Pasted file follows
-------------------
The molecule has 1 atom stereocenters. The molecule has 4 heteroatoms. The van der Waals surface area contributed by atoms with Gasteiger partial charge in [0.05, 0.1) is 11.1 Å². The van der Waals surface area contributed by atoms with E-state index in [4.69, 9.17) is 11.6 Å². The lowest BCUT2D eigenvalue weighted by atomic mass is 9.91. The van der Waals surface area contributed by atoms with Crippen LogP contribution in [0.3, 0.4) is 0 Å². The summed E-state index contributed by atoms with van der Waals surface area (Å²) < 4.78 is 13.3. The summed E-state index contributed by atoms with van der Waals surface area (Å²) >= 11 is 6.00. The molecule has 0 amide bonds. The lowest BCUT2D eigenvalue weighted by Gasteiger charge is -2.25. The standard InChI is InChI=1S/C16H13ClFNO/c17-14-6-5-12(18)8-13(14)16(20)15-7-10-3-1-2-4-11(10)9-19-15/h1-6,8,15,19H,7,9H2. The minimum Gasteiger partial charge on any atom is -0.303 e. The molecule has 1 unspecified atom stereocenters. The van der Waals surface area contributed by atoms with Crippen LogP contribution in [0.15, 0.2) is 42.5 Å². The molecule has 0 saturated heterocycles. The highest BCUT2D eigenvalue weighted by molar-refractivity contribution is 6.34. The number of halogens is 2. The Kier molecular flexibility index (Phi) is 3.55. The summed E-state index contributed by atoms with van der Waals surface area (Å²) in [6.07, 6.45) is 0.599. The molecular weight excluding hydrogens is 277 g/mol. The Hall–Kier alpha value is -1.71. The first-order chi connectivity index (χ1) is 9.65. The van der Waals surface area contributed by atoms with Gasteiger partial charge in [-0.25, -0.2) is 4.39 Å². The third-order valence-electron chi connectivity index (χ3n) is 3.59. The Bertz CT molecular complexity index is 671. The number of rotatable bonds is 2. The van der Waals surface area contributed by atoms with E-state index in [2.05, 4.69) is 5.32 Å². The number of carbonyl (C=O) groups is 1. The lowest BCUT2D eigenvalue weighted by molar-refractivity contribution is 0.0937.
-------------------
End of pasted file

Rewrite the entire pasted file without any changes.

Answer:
The molecule has 1 atom stereocenters. The molecule has 4 heteroatoms. The van der Waals surface area contributed by atoms with Gasteiger partial charge in [0.05, 0.1) is 11.1 Å². The van der Waals surface area contributed by atoms with E-state index in [4.69, 9.17) is 11.6 Å². The lowest BCUT2D eigenvalue weighted by atomic mass is 9.91. The van der Waals surface area contributed by atoms with Crippen LogP contribution in [0.3, 0.4) is 0 Å². The summed E-state index contributed by atoms with van der Waals surface area (Å²) < 4.78 is 13.3. The summed E-state index contributed by atoms with van der Waals surface area (Å²) >= 11 is 6.00. The molecule has 0 amide bonds. The lowest BCUT2D eigenvalue weighted by Gasteiger charge is -2.25. The standard InChI is InChI=1S/C16H13ClFNO/c17-14-6-5-12(18)8-13(14)16(20)15-7-10-3-1-2-4-11(10)9-19-15/h1-6,8,15,19H,7,9H2. The minimum Gasteiger partial charge on any atom is -0.303 e. The molecule has 1 unspecified atom stereocenters. The van der Waals surface area contributed by atoms with Crippen LogP contribution in [0.15, 0.2) is 42.5 Å². The molecule has 0 saturated heterocycles. The highest BCUT2D eigenvalue weighted by molar-refractivity contribution is 6.34. The number of halogens is 2. The Kier molecular flexibility index (Phi) is 3.55. The summed E-state index contributed by atoms with van der Waals surface area (Å²) in [6.07, 6.45) is 0.599. The molecular weight excluding hydrogens is 277 g/mol. The Hall–Kier alpha value is -1.71. The first-order chi connectivity index (χ1) is 9.65. The van der Waals surface area contributed by atoms with Gasteiger partial charge in [-0.25, -0.2) is 4.39 Å². The third-order valence-electron chi connectivity index (χ3n) is 3.59. The Bertz CT molecular complexity index is 671. The number of rotatable bonds is 2. The van der Waals surface area contributed by atoms with E-state index in [2.05, 4.69) is 5.32 Å². The number of carbonyl (C=O) groups is 1. The lowest BCUT2D eigenvalue weighted by molar-refractivity contribution is 0.0937.